TOKYO (Reuters) – Sony Corp (6758.T) expects operating profit to drop at least 30% this financial year to its lowest in four years as the company anticipates a hit to demand for its TVs, cameras and smartphone image sensors from the coronavirus outbreak.
Sony has halted production at some plants and experienced supply-chain disruptions as governments around the world imposed lengthy restrictions on movement and business activity to contain the virus.
Chief Financial Officer Hiroki Totoki said the consumer electronics business such as TVs “has been hardest hit right now, but the impact will expand to other businesses as well.”
The electronics and entertainment company reported a 57% fall in operating profit for the January-March quarter to 35.45 billion yen ($331 million), missing a 73.77 billion yen average of analyst estimates polled by Refinitiv.
The company did not provide precise forecasts for the current year which started in April, but Totoki said current calculations showed that profit was likely to drop “at least about 30%” from 845.46 billion yen in the previous year.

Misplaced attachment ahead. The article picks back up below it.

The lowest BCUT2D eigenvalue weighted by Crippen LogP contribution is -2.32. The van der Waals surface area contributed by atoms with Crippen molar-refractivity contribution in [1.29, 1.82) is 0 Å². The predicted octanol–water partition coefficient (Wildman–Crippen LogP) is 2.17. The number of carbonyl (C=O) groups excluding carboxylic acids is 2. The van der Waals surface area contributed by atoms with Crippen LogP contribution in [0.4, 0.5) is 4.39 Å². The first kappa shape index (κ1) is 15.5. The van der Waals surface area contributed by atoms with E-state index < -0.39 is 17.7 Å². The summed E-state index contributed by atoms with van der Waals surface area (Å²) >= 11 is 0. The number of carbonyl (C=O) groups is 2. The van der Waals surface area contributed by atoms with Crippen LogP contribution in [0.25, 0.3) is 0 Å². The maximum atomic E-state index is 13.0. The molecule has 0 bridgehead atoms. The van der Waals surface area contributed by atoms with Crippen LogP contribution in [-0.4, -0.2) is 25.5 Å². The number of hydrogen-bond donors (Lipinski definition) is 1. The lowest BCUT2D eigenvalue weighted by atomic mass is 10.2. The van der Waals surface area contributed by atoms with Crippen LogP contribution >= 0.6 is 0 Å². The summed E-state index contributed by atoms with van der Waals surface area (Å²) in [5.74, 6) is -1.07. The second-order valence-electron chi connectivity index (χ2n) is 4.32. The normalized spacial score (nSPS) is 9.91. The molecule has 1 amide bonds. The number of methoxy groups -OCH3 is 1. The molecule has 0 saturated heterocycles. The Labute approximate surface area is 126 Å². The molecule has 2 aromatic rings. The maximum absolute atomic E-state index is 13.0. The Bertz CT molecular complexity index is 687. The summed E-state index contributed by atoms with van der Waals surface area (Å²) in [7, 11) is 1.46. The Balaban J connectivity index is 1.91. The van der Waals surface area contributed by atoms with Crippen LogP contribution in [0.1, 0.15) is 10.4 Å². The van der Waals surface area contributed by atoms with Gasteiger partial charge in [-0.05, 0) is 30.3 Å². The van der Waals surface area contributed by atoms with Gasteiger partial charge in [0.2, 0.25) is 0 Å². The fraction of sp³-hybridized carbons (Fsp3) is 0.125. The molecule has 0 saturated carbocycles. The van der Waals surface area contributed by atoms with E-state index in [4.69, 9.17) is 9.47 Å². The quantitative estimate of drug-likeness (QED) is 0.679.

The forecast profit of less than 600 billion yen would be the lowest since the year that ended in March 2017, when earthquakes knocked out factories in southern Japan that produce image sensors.
Totoki said profitability at Sony’s image sensors business, a key growth driver, could deteriorate as the coronavirus outbreak could cause a shift away from high-end smartphones with multiple-lens cameras that often use the group’s advanced image sensors.
Sony controls 51.5% of the world’s $15 billion image sensor market, according to data provider Gartner, supplying most global smartphone makers including Apple Inc (AAPL.O) and Huawei Technologies Co Ltd [HWT.UL].
The impact from the outbreak already reduced group operating profit by 68.2 billion yen for the year ended this March, Sony said.
One bright spot for Sony was its gaming business, which reported a narrower-than-expected profit decline for the year that ended in March. The business had a positive impact of 2.8 billion yen from the coronavirus outbreak, as consumers locked down at home looked for entertainment and downloaded more gaming software.
Sony is scheduled to launch its PlayStation 5 (PS5) during the year-end holiday shopping season, seven years after its previous generation games console.
Sony reiterated the year-end timing for the PS5 launch, denying media speculation that the coronavirus would impact production and cause a major delay. The company has nevertheless been forced to announce delays to major games titles such as The Last Of Us Part II.
Reporting by Makiko Yamazaki; Editing by Christopher Cushing and Jane Merriman